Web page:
Is Arminianism “Reformed?”
A minor controversy exists among Arminian scholars (and some non-Arminian Reformed scholars have chimed in) about whether classical Arminianism can legitimately lay claim to being part of the Reformed theological tradition. The question is this: Was and is Arminianism such a deviation from classical Reformed theology that it ought to be considered something entirely other than Reformed (historically-theologically) or was and is it simply one branch of the larger Reformed tradition?
Well, as with so many similar discussions, in this one everything depends on how “Reformed” is defined. Here I will assume a general definition of classical Arminian theology (as I describe it in Arminian Theology: Myths and Realities): “mere Arminianism” (not necessarily Wesleyan which raises other questions in relation to being Reformed).
Today, anyway, “Reformed” is an essentially contested concept. On one end of the spectrum of defining it, “Reformed” requires affirmation of and adherence to the “three symbols of unity”—The Heidelberg Catechism, the Belgic Confession, and the Canons of the Synod of Dort. By that definition, Presbyterians are not Reformed. (Which is why, for example, the publisher Presbyterian and Reformed is so named.) Everyone agrees that they have much in common, but some Reformed scholars define “Reformed” in such a way as to exclude even Presbyterians.
At the other end of the spectrum of defining “Reformed” is the traditional Lutheran approach. For many “old school” Lutherans (e.g., Casper Nervig in Christian Truth and Religious Delusions) all Protestants are either Lutheran or Reformed with Anglicans being sort of a hybrid. Anabaptists aren’t Protestant. But Methodists are Reformed (in this taxonomy)!
Near the Lutheran end of the spectrum of defining “Reformed” lies the World Communion of Reformed Churches that includes about 116 denominations including (!) the Remonstrant Brotherhood of the Netherlands—the original Arminian denomination with roots going back to Simon Episcopius. “Reformed Baptists” are excluded even if they are five point Calvinists!
Many modern, “moderate” Reformed theologians (i.e., theologians who self-identify as Reformed and are recognized theologians of Reformed churches) sound more Arminian than Calvinist: Lesslie Newbigin, Jürgen Moltmann, Adrio König, Alisdair Heron, Alan P. F. Sell, et al. (My apologies for “outing them” as closet Arminians! I realize they would not want to be so identified but I find their soteriologies much closer to classical Arminianism than to, say, TULIP Calvinism.)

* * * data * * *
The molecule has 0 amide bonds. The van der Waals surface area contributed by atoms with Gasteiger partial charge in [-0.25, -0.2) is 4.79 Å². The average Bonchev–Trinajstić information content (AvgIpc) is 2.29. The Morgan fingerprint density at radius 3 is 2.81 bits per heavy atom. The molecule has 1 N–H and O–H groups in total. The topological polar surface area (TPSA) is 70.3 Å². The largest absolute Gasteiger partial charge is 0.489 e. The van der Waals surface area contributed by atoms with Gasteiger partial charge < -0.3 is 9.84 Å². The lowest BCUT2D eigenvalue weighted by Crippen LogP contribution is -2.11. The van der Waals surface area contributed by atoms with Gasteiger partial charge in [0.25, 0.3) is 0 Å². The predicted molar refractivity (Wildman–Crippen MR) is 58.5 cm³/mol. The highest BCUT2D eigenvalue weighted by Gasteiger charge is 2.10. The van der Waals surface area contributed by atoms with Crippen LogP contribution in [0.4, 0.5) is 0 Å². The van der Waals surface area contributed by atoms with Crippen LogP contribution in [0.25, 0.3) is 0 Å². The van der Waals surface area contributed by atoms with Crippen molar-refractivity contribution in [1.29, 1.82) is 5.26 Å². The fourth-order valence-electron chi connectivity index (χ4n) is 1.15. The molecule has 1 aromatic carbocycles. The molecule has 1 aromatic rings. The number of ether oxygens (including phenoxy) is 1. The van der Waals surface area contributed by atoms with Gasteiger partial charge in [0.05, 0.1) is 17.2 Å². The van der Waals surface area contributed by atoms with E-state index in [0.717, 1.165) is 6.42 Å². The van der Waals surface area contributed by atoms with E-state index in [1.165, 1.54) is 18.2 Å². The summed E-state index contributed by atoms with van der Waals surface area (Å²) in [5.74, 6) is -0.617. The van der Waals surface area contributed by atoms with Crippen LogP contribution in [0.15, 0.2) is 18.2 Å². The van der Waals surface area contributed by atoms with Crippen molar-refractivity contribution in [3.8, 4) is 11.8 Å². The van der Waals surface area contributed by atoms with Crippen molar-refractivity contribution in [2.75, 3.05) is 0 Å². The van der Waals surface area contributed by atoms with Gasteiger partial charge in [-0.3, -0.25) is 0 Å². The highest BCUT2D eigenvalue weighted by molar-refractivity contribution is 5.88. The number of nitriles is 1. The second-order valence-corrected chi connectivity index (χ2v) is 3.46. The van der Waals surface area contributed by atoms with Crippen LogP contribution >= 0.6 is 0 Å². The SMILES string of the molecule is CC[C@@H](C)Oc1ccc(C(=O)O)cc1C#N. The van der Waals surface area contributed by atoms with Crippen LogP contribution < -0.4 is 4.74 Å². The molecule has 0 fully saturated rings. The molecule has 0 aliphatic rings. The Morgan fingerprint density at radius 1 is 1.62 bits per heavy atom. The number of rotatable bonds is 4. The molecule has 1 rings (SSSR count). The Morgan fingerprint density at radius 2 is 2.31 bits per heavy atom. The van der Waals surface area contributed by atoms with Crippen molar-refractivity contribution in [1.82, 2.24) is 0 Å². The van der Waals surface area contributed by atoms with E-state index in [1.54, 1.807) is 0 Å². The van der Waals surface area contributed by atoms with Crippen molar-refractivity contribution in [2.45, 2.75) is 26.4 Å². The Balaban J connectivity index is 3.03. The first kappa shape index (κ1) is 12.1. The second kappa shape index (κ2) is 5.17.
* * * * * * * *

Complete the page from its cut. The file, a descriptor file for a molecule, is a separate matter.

One of the major irritants (for me and many others) about the “Young, Restless, Reformed” movement is its leaders’ and followers’ tendency to identify “Reformed” extremely narrowly—as focused on “the doctrines of grace” (as they call them) meaning T.U.L.I.P. The movement ought to be called “Young, Restless, Calvinist.” Somehow that just doesn’t have the same “ring” as “Young, Restless, Reformed,” though. The problem is that the leading spokesmen for the movement would exclude many more classically Reformed people as not truly Reformed. And yet most of them are not “truly Reformed” by the standards recognized by the World Communion of Reformed Churches! (All of those denominations practice infant baptism.)
Do I call myself “Reformed?” It all depends. First of all, as a historical theologian, I think Arminius and the early Remonstrants were historically-theologically Reformed. They just disagreed with the narrow definition of “Reformed” being touted by the likes of Franciscus Gomarus and Prince Maurice (the power behind the Synod of Dort). The Reformed Churches of the United Provinces (Netherlands) by all accounts did not then (before Dort) have any authoritative doctrinal standards that excluded the Remonstrants who could gladly affirm the Heidelberg Catechism even though they wanted it revised. It was Dort that made Arminianism “heretical” within the Reformed Churches of the United Provinces. And many Reformed theologians around Europe did not agree with Dort; some from England walked out of the Synod when they saw what a kangaroo court it was and how narrowly “Reformed” was being defined there.
Many Arminians distinguish between “Reformed” and “Wesleyan” Arminianism. The difference has to do with the Wesleyan doctrine of entire sanctification. If that’s the watershed, then I would belong on the Reformed side even though I have great respect for my Wesleyan brothers and sisters who strive for perfection.
Yet, in America, largely because of the Puritan influence and Old School Princeton Orthodoxy and the influx of Dutch Reformed immigrants, “Reformed” is generally understood as synonymous with “Calvinist.” In that case, of course, I can’t identify myself as Reformed.
And yet I am more Reformed (historically-theologically) than Lutheran! So when talking to a Lutheran, using his or her taxonomy for distinguishing between Protestants, I would claim to be Reformed.
Personally, I think it would “unmuddy” the waters a lot if baptistic Calvinists would stop calling themselves Reformed. Those who belong to Reformed churches may and should continue to call themselves Reformed, but insofar as they are baptistic (ecclesiastically and in terms of the ordinances) they should call themselves merely Calvinists and not Reformed.
I admit to having a penchant for clear and distinct ideas. “Reformed” is no longer one. When someone says they are Reformed I have very little idea what they mean. I have to ask “in what sense?” If they say “I’m a Calvinist” I have to ask “But what makes you ‘Reformed’?” Then they stare at me as if I’m ignorant when, in fact, it is usually they who are ignorant (about historical theology).